Partial pressure refers to the pressure a gas exerts if kept at a constant temperature in a fixed amount of space. Scientists cannot measure the partial pressure of a gas; it must be calculated using the equation derived from Dalton’s Law of Partial Pressures. The equation used to calculate partial pressure: P = (nRT)/V, where P = partial pressure; n = number of moles of the gas; R = universal gas constant; T = temperature; and V = volume.
Convert the temperature into kelvins from degrees Celsius or degrees Fahrenheit using the following formulas: K = degrees Celsius + 273; or K = (5/9) * (degrees Fahrenheit – 32) + 273.
Multiply the number of moles of the gas by the universal gas constant. R = 0.08206 (L_atm)/(mol_K).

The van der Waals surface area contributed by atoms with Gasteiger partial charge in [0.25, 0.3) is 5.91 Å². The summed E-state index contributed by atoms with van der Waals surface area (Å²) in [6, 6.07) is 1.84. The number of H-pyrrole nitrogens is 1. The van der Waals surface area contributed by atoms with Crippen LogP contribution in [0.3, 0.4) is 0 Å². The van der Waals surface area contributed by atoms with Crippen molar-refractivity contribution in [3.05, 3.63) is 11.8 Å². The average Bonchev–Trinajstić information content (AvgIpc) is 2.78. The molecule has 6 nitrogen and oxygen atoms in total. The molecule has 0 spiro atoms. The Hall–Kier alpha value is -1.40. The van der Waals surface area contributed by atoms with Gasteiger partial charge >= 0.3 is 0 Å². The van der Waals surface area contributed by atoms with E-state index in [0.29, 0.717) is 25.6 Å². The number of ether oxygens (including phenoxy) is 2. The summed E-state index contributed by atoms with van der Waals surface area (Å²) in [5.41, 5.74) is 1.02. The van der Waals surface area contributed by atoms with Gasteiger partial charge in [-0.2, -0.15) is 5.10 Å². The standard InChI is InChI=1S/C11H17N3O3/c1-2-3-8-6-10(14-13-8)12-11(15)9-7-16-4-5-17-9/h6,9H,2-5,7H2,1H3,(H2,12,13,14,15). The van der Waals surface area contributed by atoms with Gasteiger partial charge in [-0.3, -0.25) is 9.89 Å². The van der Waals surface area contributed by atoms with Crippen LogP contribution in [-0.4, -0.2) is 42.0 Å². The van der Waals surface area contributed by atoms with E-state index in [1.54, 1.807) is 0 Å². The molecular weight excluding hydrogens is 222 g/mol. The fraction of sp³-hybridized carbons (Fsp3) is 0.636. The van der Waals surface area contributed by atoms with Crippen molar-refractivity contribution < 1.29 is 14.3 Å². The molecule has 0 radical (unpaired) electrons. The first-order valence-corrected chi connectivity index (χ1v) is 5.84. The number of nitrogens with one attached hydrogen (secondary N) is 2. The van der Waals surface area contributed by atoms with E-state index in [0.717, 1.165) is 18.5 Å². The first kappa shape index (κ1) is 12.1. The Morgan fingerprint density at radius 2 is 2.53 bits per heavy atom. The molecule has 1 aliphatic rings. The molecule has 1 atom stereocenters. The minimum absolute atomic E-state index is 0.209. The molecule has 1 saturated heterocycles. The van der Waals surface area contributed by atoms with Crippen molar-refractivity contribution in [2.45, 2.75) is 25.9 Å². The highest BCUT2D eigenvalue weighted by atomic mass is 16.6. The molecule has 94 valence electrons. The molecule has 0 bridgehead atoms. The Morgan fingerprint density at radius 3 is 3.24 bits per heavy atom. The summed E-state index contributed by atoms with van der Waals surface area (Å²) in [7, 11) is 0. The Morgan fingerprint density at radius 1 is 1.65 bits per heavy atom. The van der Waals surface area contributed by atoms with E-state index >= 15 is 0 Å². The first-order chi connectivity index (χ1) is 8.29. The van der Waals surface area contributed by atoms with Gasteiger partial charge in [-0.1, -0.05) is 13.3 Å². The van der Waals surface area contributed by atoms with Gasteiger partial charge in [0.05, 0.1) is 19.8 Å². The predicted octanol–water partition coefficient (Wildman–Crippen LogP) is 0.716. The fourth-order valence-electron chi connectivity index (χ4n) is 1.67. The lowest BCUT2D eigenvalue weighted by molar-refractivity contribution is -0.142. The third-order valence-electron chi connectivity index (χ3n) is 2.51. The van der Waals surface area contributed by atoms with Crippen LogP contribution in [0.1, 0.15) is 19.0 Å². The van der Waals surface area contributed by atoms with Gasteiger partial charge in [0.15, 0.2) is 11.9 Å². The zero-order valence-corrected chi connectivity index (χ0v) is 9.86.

Multiply the result of your calculation from step one by the temperature of the gas in kelvins (K).
Divide the result of your calculation from step two by the volume of the gas in liters. Since gas expands to fill any given container, the volume of the gas is equivalent to the volume of the container in which it is located.
Record the result of your final calculation. This is the partial pressure of the gas. The unit used to express partial pressure is the atmosphere (atm).
- General Chemistry, Seventh Edition; Kenneth Whitten, Ph.D., Raymond Davis, Ph.D., M. Peck, Ph.D., & George Stanley, Ph.D.; 2004
- Organic Chemistry; John McMurry; 2007
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